Vitreous cavity penetration of ceftazidime after intravenous administration

H. Edith Aguilar, Travis A. Meredith, Ashraf Shaarawy, Marilyn Kincaid, Marilyn Kincaid, James Dick

Research output: Contribution to journalArticlepeer-review

61 Scopus citations


Purpose: Penetration of ceftazidime, a third generation cephalosporin, into the vitreous cavity after intravenous administration was investigated. Methods: Because antimicrobial penetration varies with surgical status of the eye and with inflammation, studies were conducted in phakic, aphakic, and aphakic, vitrectomized eyes in both normal and inflamed conditions. Ceftazidime 50 mg/kg was administered every 8 hours and vitreous cavity concentrations were tested at intervals from 2 to 72 hours after the initial dose. Results: No penetration was found into control phakic and aphakic eyes, but drug concentrations were detected in inflamed eyes at 24 hours. Vitreous concentrations of ceftazidime in aphakic, vitrectomized eyes reached levels well above the minimal inhibitory concentration (MIC) for Pseudomonas organisms within 2 hours of intravenous administration in control eyes (8.5 µg/ml) and inflamed eyes (35.4 µg/ml). Inflammation and removal of the lens and vitreous significantly enhanced ceftazidime penetration at all time periods tested. Conclusion: Ceftazidime penetrates into the vitreous cavity of inflamed eyes after intravenous administration and achieves concentrations above the MIC for Pseudomonas organisms. Penetration is greatest in aphakic, vitrectomized eyes.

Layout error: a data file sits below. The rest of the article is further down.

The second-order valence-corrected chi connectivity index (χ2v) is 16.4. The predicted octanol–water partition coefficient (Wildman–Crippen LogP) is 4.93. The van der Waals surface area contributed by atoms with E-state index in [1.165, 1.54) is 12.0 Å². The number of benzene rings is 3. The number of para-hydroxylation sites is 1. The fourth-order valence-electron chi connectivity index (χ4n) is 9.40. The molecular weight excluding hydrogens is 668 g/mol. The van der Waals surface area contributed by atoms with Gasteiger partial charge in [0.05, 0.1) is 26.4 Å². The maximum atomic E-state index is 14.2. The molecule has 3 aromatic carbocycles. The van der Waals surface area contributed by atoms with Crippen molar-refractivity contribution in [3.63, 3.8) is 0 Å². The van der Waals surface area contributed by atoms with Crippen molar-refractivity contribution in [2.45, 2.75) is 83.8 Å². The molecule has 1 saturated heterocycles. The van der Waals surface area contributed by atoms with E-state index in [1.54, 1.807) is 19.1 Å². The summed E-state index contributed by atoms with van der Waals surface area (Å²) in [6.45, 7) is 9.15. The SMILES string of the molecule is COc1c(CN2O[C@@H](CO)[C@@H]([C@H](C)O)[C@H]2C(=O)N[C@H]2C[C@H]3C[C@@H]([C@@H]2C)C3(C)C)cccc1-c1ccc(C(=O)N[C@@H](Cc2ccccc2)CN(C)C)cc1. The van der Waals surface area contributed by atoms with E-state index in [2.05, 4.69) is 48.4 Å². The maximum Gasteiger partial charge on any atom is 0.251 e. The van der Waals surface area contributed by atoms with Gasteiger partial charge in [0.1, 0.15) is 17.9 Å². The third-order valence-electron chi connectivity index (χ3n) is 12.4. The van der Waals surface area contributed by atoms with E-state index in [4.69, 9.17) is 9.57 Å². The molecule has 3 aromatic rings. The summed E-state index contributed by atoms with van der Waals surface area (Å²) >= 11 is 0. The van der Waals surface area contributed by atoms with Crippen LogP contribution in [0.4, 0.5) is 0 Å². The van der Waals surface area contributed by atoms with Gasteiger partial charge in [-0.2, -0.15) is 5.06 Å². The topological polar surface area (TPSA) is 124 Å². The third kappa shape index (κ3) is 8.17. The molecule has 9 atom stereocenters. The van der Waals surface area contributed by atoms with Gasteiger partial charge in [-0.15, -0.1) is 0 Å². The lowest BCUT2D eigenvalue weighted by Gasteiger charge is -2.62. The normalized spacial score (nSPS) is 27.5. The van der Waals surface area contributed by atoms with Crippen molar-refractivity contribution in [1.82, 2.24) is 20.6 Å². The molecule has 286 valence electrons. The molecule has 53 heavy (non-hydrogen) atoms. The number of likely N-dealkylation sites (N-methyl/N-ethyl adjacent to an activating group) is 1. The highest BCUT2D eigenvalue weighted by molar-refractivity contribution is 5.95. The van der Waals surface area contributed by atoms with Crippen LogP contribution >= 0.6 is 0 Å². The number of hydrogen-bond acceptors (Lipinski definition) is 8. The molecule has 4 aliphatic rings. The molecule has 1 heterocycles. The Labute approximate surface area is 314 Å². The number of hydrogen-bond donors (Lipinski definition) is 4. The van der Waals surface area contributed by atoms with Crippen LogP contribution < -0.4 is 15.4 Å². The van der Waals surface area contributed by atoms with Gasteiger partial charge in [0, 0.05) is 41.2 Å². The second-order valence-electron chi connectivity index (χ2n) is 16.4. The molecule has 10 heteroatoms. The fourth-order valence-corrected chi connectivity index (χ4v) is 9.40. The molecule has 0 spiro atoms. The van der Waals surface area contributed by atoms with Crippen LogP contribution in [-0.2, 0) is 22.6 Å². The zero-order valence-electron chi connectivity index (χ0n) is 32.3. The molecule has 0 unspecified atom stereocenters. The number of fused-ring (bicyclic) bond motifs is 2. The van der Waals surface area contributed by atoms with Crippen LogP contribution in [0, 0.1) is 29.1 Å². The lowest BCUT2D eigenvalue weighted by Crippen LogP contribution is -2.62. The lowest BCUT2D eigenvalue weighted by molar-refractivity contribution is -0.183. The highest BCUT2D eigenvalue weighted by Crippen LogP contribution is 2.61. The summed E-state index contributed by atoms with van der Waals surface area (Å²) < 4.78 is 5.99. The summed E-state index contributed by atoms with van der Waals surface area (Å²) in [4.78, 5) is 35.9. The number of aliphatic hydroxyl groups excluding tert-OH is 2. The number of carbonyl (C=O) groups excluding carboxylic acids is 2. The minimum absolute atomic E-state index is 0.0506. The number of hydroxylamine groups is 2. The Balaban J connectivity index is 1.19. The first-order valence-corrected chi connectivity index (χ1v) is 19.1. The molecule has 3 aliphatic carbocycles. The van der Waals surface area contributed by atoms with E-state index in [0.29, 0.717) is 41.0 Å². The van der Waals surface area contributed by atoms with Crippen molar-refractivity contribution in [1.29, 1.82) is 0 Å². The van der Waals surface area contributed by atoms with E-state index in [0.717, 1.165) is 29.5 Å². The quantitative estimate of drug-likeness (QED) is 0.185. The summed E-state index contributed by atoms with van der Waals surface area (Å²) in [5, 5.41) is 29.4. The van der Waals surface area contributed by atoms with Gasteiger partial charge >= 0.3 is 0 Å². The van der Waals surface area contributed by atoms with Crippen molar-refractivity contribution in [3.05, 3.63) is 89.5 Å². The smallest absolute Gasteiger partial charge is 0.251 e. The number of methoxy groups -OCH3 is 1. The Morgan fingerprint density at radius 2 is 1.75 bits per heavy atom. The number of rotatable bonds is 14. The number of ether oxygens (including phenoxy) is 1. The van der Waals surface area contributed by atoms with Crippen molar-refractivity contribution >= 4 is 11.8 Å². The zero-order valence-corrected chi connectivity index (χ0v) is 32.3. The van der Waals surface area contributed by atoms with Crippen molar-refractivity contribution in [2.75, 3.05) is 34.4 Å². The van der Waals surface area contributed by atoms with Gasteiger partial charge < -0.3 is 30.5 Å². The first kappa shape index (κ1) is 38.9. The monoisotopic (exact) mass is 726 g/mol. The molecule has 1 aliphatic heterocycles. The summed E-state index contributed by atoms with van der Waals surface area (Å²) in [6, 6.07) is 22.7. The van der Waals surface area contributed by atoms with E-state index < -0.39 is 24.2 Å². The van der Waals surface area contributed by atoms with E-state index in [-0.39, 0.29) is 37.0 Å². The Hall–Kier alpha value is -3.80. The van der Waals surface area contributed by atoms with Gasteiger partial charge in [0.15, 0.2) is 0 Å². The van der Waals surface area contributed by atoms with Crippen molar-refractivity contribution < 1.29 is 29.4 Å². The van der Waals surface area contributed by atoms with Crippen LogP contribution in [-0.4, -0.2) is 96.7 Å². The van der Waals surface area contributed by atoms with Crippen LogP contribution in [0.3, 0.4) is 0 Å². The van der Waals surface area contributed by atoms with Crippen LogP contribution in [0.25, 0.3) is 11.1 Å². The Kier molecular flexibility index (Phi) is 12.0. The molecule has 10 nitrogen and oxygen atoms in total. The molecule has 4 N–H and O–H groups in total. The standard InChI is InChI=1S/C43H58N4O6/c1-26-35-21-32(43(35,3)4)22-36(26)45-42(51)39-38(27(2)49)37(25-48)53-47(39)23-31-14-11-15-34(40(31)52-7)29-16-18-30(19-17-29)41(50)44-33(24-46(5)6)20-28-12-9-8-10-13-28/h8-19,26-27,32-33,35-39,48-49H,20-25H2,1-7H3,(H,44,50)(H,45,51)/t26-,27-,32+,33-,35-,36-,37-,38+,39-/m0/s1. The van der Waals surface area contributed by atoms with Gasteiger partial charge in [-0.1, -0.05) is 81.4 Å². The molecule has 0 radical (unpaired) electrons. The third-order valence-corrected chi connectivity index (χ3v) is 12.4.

Original languageEnglish (US)
Pages (from-to)154-159
Number of pages6
Issue number2
StatePublished - 1995


  • Antibiotic
  • Ceftazidime
  • Gram-negative endophthalmitis
  • Vitreous

ASJC Scopus subject areas

  • Ophthalmology


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